July 2017 | Germany approves the submarine purchase

Germany’s Federal Security Council approved the sale of three submarines worth 1.5 billion euros to Israel. Because at that point the sale was the subject of an Israeli corruption investigation, Germany included a provision that would let the Germans rescind the deal if corruption suspicions were proved.

July 22, 2017 | Ganor turns state’s evidence in submarine case

Michael Ganor, the intermediary between Israel and ThyssenKrupp, agreed with prosecutors to turn state’s evidence in the case, in return for assurances that his sentence would be limited to a year in prison and a fine of 10 million shekels.

November 8, 2018 | The police recommend charging six suspects, including Shimron and Marom

The police said there was enough evidence to charge David Shimron as an intermediary to bribery. They said there was also enough evidence for bribery charges against former navy chief Eliezer Marom, former National Security Council official Avriel Bar-Yosef, former Shayetet 13 commando chief Shai Brosh, former legislator and minister Eliezer Sandberg, and former Netanyahu bureau chief David Sharan.

March 19, 2019 | Ganor retracts his testimony and is arrested

State witness Michael Ganor recanted his testimony to the police in the submarine case. He was then arrested on suspicion of obstructing an investigation, tax offenses and bribery. The police and prosecution are also considering rescinding his state’s evidence agreement. Under questioning following his arrest, Ganor said: “I didn’t bribe anyone. All the payments that I made to those involved in the case were for professional services that they provided me.” He said his statement to investigators that the payments were bribes stemmed from the police’s great pressure.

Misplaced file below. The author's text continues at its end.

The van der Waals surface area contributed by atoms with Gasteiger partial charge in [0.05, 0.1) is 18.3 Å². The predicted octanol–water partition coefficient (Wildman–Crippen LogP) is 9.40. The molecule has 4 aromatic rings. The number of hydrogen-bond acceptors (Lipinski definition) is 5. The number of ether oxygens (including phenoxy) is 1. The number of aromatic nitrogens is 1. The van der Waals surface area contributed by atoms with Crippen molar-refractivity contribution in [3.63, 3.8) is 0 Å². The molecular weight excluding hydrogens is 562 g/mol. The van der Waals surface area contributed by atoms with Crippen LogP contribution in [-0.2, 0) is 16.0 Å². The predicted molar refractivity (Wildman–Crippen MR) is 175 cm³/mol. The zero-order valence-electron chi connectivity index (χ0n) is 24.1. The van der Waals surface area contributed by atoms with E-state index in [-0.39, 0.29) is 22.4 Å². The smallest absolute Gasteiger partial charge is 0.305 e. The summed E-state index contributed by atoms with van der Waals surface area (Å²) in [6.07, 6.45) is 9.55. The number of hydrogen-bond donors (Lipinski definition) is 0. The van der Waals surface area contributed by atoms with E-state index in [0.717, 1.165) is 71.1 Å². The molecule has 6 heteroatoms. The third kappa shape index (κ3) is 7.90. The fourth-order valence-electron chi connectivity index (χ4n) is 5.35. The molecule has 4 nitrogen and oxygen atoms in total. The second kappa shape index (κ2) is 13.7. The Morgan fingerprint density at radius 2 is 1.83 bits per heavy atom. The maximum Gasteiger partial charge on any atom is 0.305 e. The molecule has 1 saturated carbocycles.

March 27, 2019 | Netanyahu bought shares in cousin’s firm at 95% discount, SEC filing suggests

Netanyahu may have earned several million dollars buying at a steep discount shares in a U.S. company controlled by his cousin Nathan Milikowsky and selling it three years later at an enormous profit, documents indicate. Netanyahu's 2007 purchase of shares in Seadrift Coke came three months before a third party offered to pay 19 times more for the same stock, U.S. Securities and Exchange Commission filing suggests. The implication is that Netanyahu, who was a Knesset member in the opposition at the time, received a 95 percent discount on the stock when he bought it. Because Seadrift was experiencing problems in the years that Netanyahu held the stock, Seadrift’s valuation declined from its peak. Nevertheless, the return on Netanyahu’s three-year investment amounted to 600 percent. Read more>